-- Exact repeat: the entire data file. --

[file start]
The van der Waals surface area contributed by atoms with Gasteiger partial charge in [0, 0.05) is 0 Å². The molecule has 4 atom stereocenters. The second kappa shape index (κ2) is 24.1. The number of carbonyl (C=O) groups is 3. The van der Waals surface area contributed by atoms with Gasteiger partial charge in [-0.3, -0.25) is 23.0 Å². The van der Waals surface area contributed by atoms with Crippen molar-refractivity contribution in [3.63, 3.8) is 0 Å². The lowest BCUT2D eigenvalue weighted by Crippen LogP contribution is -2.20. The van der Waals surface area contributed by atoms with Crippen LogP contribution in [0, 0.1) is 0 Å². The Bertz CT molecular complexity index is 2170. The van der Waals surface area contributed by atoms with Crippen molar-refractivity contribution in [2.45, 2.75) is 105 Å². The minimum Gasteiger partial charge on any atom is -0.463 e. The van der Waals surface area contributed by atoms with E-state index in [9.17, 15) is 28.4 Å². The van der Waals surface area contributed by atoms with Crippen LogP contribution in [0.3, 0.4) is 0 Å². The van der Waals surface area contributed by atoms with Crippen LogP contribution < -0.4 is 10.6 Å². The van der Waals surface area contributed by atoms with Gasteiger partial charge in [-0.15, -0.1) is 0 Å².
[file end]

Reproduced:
The van der Waals surface area contributed by atoms with Gasteiger partial charge in [0, 0.05) is 0 Å². The molecule has 4 atom stereocenters. The second kappa shape index (κ2) is 24.1. The number of carbonyl (C=O) groups is 3. The van der Waals surface area contributed by atoms with Gasteiger partial charge in [-0.3, -0.25) is 23.0 Å². The van der Waals surface area contributed by atoms with Crippen molar-refractivity contribution in [3.63, 3.8) is 0 Å². The lowest BCUT2D eigenvalue weighted by Crippen LogP contribution is -2.20. The van der Waals surface area contributed by atoms with Crippen LogP contribution in [0, 0.1) is 0 Å². The Bertz CT molecular complexity index is 2170. The van der Waals surface area contributed by atoms with Crippen molar-refractivity contribution in [2.45, 2.75) is 105 Å². The minimum Gasteiger partial charge on any atom is -0.463 e. The van der Waals surface area contributed by atoms with E-state index in [9.17, 15) is 28.4 Å². The van der Waals surface area contributed by atoms with Crippen LogP contribution in [0.3, 0.4) is 0 Å². The van der Waals surface area contributed by atoms with Crippen LogP contribution < -0.4 is 10.6 Å². The van der Waals surface area contributed by atoms with Gasteiger partial charge in [-0.15, -0.1) is 0 Å².